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May 21, 2014

I’ve always said that I can only write what I like, not what I think other people would like. I’m not a mercenary writer. It made me ponder what I look for from the standpoint of a reader. I read a lot, about a book and a half a week. I don’t do it for research, or to keep up with the Joneses. I do it because I always have done it. I love to read. Period. I write because I love to. They’re two separate, but coincidentally, interconnected things.

The other day, I thought it would be worth exploring, once again, what it is about stories, writers, books that I like and don’t like. Things I wish authors would and wouldn’t do. Below is a summary of those things.


I’ve pretty much beat this one to death. I’m no fan of literary authors, those that blather on about a character’s feelings, introspection, and describing the environment ad-nauseum. A good example of that is Stephen King and Robert McCammon. These two authors love to dwell on the characters and their feelings. It takes forever for anything to happen. Robert Jordan does the same thing. I’m in the minority because these authors make a mint, and have a huge following.

There are plenty of other best-selling authors that do get to the point. James Rollins, David Baldacci, Scott Sigler to name a few. Their stories move, go somewhere and still leave room for character feelings, emotions, descriptions of the surroundings and all the trappings, but in bite-sized doses.


I’m no fan of a lot of back story. I think it’s essential in many plot lines, don’t get me wrong. I use it myself in much of my work. However, there’s nothing that bugs me more than to tear into a book and hit the old solid chapter of italics. Oh crap, not that again! Okay, I slog through that one, get back to the action, then la-de-dah, here we go again. More italics. If the author spreads a paragraph here and there throughout, I can go along with that. However, chapter after chapter? Give me a break!


A pet peeve of mine is the author that likes to foretell. I can’t stand it when he or she tells you what’s going to happen. As the reader, I want to find out when the characters do. I don’t want the author to spoil the surprise!


I know it’s essential to any story, but I’ve found more and more that I dread when I come to the chapters in multiple POV stories where we learn about the bad guy, his or her motivations, hopes, desires, bla bla bla. I don’t mind a short bit here and there. Sure, I want to know what drives the character, but just a bit, not a whole back story (see above). I find those sections drag on and on, even when they’re full of action. I can’t wait to get back to the main story (action) with the good guys.


Geez. Haven’t I harped on this enough? So many authors do this now, and it bugs me to death. It used to be a huge no-no in the publishing world. All of a sudden, it’s become de rigueur with so many authors that it’s almost expected. I still think it sucks. Every time I read a book and do a review, if I find it, I slam it in my comments.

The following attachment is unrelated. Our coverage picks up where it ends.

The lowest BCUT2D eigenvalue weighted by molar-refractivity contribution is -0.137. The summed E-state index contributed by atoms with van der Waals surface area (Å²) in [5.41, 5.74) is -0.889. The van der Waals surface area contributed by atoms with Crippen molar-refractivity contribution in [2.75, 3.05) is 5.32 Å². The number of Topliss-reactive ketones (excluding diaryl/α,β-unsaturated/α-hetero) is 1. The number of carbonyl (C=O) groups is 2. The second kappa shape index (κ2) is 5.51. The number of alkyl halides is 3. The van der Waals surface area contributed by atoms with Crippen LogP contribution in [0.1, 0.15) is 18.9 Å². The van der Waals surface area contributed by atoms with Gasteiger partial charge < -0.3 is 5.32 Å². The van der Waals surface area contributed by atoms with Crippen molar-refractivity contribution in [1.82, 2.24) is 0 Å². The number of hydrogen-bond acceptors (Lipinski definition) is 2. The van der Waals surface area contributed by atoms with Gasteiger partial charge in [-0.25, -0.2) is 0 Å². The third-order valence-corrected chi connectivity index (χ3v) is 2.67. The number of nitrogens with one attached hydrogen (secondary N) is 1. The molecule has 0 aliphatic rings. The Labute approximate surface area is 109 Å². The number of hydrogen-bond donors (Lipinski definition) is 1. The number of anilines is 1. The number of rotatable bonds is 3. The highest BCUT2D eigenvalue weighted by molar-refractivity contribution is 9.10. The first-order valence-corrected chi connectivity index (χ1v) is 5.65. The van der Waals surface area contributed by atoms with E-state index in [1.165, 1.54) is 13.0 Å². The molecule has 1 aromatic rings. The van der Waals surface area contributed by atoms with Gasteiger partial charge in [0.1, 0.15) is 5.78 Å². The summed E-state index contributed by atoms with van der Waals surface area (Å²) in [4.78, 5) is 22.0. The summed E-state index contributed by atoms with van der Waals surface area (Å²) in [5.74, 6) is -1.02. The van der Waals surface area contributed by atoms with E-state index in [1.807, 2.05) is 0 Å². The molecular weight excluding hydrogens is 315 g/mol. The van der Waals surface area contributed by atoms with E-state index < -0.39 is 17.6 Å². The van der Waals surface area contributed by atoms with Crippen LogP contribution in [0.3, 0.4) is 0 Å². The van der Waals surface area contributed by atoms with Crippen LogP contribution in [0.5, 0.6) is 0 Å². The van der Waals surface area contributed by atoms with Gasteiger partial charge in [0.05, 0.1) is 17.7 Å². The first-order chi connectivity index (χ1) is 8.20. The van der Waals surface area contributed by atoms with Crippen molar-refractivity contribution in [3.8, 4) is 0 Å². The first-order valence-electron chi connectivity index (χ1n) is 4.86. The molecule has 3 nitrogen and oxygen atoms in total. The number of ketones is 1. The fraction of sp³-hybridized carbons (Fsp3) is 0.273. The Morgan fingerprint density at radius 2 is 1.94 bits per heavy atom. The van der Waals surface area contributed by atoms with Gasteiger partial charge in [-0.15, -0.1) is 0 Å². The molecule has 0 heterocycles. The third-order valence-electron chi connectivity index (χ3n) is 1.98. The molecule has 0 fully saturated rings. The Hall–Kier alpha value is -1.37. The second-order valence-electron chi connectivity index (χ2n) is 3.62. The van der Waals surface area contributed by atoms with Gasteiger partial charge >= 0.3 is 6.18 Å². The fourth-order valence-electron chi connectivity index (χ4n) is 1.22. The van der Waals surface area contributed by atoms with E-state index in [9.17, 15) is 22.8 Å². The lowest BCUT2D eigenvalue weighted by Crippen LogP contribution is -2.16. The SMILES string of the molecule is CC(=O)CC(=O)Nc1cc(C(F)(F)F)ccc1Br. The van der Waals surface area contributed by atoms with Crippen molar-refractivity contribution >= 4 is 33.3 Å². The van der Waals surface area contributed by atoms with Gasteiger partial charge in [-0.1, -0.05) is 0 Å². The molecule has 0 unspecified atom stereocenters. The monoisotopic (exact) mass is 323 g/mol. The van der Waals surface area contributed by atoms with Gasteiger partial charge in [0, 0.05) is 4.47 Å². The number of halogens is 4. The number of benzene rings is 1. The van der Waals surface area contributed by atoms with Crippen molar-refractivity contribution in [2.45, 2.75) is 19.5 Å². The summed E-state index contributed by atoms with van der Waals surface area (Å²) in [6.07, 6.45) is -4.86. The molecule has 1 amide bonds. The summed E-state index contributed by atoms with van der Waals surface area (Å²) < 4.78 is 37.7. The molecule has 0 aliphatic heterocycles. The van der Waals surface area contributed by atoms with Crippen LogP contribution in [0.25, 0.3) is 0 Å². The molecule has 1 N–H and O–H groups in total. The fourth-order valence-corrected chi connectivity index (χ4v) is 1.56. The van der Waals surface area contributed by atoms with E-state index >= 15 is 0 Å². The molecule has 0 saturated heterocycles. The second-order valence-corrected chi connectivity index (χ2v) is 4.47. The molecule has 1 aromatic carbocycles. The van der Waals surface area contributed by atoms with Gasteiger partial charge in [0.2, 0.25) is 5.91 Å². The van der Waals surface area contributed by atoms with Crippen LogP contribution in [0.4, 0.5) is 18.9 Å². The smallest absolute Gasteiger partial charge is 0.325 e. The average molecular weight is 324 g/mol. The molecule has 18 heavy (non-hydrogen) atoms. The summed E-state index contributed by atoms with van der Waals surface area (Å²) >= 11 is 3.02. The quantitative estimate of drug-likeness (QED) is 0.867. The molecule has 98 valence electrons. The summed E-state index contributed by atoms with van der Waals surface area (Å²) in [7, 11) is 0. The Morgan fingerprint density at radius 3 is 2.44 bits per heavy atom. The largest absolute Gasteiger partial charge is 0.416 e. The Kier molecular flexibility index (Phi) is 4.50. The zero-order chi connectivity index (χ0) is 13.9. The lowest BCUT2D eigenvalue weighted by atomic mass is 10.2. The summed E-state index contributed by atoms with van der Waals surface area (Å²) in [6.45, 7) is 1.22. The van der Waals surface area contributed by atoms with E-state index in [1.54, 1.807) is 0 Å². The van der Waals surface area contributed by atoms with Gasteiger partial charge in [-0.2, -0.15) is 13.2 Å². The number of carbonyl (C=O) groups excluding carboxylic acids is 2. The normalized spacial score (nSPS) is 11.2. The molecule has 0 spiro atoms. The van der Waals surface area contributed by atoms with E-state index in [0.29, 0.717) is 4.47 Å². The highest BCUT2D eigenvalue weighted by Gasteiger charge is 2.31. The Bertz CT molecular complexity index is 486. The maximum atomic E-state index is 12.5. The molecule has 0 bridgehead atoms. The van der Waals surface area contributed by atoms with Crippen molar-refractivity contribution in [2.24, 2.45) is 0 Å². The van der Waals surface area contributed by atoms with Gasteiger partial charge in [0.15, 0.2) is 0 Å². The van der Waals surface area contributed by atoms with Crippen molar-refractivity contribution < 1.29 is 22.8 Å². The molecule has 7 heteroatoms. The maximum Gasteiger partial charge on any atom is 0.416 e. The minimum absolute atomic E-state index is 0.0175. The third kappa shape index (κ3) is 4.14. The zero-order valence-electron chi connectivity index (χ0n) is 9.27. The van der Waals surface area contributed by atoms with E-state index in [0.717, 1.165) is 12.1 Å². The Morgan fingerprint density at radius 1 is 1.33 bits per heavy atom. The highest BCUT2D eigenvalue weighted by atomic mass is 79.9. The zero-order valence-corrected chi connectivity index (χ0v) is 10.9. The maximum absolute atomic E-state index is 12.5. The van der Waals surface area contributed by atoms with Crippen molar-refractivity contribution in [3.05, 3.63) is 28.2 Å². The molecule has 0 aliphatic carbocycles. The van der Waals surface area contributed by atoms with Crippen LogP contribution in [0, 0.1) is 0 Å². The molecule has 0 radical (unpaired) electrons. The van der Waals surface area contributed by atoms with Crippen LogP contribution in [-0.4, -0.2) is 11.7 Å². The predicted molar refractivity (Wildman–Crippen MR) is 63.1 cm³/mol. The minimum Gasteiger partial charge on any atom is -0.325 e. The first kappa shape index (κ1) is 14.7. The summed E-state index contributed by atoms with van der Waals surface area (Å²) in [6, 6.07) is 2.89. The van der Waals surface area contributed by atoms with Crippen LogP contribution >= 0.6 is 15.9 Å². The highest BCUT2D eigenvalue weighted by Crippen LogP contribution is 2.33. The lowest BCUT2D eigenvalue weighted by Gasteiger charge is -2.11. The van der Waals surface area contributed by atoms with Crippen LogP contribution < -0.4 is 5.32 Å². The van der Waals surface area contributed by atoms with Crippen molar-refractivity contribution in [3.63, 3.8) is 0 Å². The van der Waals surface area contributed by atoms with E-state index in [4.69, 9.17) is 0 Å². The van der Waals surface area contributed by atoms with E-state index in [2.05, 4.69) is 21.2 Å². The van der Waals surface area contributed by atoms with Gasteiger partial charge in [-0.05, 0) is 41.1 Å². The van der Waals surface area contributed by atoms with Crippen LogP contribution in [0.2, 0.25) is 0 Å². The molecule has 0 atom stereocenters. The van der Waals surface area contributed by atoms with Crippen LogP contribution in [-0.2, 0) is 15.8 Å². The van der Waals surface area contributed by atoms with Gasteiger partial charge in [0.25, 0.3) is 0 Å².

This one’s a complete show stopper. I’ve brought this up before, probably many times. If the hero dies, if there’s no payoff at the end, that pisses me off. There’s no point in reading the previous hundreds of pages or paying good money for that book. The Ruins comes to mind. Writing a book just go get a reaction out of people is no way to make friends or expand your readership, as far as I’m concerned. However, there is an audience for that. It’s just not going to be me.


I can tolerate a little bit of some of these things (except a bummer ending), but only in moderation. Balance, to me is the key, and so many authors overdo them and get away with it. Great stories are either ruined or partially spoiled because of what I consider flaws. As a reader, I’m always looking for the ideal story. I love to be entertained and after all, that’s why I read in the first place. That’s what I pay good money for. I never know until I plunk down those dollars and spend a few days getting to the end.


Given my pet peeves and what I look for as a reader, that’s what I strive to avoid as a writer. Why should I write what I don’t like to read? I don’t expect you all to feel the same as I do. However, when you write, I hope you’re making those same considerations. Think about the things you like and don’t like when you read a book. Incorporate those likes into your style and weed out the dislikes.

Are you a mercenary writer? Are you writing what you think your audience wants, or are you being true to yourself? I hope you, as writers, also read for pleasure. If you’re just trying to make money and are writing what you think your readers want, you may be cheating both you and them.

Happy writing!

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